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Photo: Penn State Outing Club

The Inertia


Following is a truth about the America we’re living in: litigation rules the day. On the one hand, the legal system is an important part of our enviable system of checks and balances. On the other, it can cause a paralysis of freedoms in our society. Thus is the case at Penn State University, where a storied outdoor club there was recently forced to cease and desist with any adventures–get this–to any wilderness destinations as such outings were deemed beyond the university’s risk threshold.

“The Penn State Outing Club will no longer be organizing and running outdoor, student-led trips starting next semester,” reads a statement on the club’s website. “This is a result of an assessment of risk management by the University that determined that the types of activities in which PSOC engages are above the University’s threshold of acceptable risk for recognized student organizations.”

It would be comical if it wasn’t so sad. The decision was made about the university’s 100-year-old club by the office of Student Affairs and Risk Management without actually consulting student leadership Richard Waltz told the AP. Waltz, who I reached out to but have yet to hear back, is the Penn State Outing Club president.


During a two-month review, Student Affairs and Risk Management also deemed the activities of the Nittany Grotto Caving Club and the Nittany Divers SCUBA Club too dangerous as well. There is, of course, nuance to the story: I spoke with Alex Pulice, president of the Divers Club, and he says the University is working with these groups to keep them alive, but as unaffiliated entities of the school. Or to organize trips through the faculty-lead Outdoor Adventures program which he did say is good for his group as there will be more trips and less liability for the Divers Club.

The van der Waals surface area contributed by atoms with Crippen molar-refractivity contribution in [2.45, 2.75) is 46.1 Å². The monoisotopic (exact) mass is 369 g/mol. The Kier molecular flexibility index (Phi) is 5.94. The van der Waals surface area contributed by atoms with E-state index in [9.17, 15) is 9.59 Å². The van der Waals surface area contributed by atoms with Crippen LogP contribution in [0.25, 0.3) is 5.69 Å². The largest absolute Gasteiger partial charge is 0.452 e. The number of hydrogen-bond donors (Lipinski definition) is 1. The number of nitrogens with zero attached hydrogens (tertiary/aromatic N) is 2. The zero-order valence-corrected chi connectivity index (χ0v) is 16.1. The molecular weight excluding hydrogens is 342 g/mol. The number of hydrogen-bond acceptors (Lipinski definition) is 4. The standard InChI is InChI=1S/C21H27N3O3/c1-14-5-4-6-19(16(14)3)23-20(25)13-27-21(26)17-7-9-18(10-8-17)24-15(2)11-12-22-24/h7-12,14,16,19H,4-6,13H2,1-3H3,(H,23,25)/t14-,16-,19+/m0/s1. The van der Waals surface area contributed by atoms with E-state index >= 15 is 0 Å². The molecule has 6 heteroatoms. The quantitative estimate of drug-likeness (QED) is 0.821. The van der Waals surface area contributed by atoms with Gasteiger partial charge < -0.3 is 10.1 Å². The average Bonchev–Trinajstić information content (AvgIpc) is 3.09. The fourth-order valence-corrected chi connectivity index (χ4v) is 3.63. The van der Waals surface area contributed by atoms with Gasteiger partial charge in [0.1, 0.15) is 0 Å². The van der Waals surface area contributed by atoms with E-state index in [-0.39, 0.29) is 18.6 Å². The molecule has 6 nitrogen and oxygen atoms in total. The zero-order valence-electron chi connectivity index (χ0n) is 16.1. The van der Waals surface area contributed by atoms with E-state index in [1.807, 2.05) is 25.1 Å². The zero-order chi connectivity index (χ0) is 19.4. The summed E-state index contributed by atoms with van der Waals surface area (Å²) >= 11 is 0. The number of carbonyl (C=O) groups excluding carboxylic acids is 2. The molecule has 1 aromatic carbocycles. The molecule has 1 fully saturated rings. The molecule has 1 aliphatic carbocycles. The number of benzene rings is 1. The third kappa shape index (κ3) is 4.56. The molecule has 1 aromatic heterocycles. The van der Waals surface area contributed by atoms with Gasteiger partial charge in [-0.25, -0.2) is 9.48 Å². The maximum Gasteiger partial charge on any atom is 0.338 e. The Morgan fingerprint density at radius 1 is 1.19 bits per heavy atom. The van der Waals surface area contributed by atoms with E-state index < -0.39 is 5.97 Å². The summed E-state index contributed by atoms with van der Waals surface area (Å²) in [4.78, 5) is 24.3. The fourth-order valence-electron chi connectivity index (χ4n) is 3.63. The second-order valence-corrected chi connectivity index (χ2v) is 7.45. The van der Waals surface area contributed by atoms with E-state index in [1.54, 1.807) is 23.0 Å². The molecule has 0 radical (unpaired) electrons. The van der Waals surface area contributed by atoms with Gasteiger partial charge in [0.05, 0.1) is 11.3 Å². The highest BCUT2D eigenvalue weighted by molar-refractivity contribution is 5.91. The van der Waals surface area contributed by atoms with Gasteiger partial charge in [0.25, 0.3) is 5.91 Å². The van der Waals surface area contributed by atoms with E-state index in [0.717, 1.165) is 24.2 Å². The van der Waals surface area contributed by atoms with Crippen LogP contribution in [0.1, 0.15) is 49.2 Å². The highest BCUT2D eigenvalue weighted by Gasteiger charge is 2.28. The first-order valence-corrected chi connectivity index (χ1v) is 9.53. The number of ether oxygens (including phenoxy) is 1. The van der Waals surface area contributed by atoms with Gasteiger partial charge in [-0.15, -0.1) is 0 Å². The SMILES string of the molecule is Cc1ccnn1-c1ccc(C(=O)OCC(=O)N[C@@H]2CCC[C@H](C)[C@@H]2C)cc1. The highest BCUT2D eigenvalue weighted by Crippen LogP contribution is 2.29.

And there’s probably more context needed on the legal front, as well. Thanks to its football program, Penn State has been ravaged in the last ten years by controversy following a despicable child molestation scandal. It seems that the scandal and its legal fallout have started to affect the rest of the school, students say. “I can hardly blame Penn State for protecting itself against further litigation after a number of high-profile scandals in the past decade,” Christina Platt, the Outing Club’s incoming president, also told the AP.

Well, you kind of can blame them. We’re officially living in fear. As much as we all love football, many universities (iconic academic institutions like Penn State) have allowed the sport and its money to dominate respective landscapes. The massive scandals–which range from sexual abuse to assault to other criminal activities–around these programs have rocked college campuses all over the country. Litigation and lawsuits have come fast and furious, sucking at the coffers. There hasn’t really been a direct correlation between the scandals and those scandals affecting regular student life until now. Risk management is beginning to dominate us–and subsequently our thirst to get outdoors. Which really sucks for young people.


The Penn State Outing Club has a historic tradition at the school and was a leader in outdoor rec in that part of the country with comments on the club’s Facebook page reflecting the loss of an epic symbol of fun at the school. “This is a huge loss for the University Community,” wrote Charlie Walbridge, an internationally-known river safety expert. “PSOC was at the forefront of whitewater paddling in the 60’s and 70’s.”

Pennsylvania is surprisingly-full of outdoor opportunities, from mountain biking to river-running, hiking, and even skiing. Unfortunately, it sounds as if Penn State students involved in one of its most storied outdoor clubs and communities will have to find another way to enjoy them.




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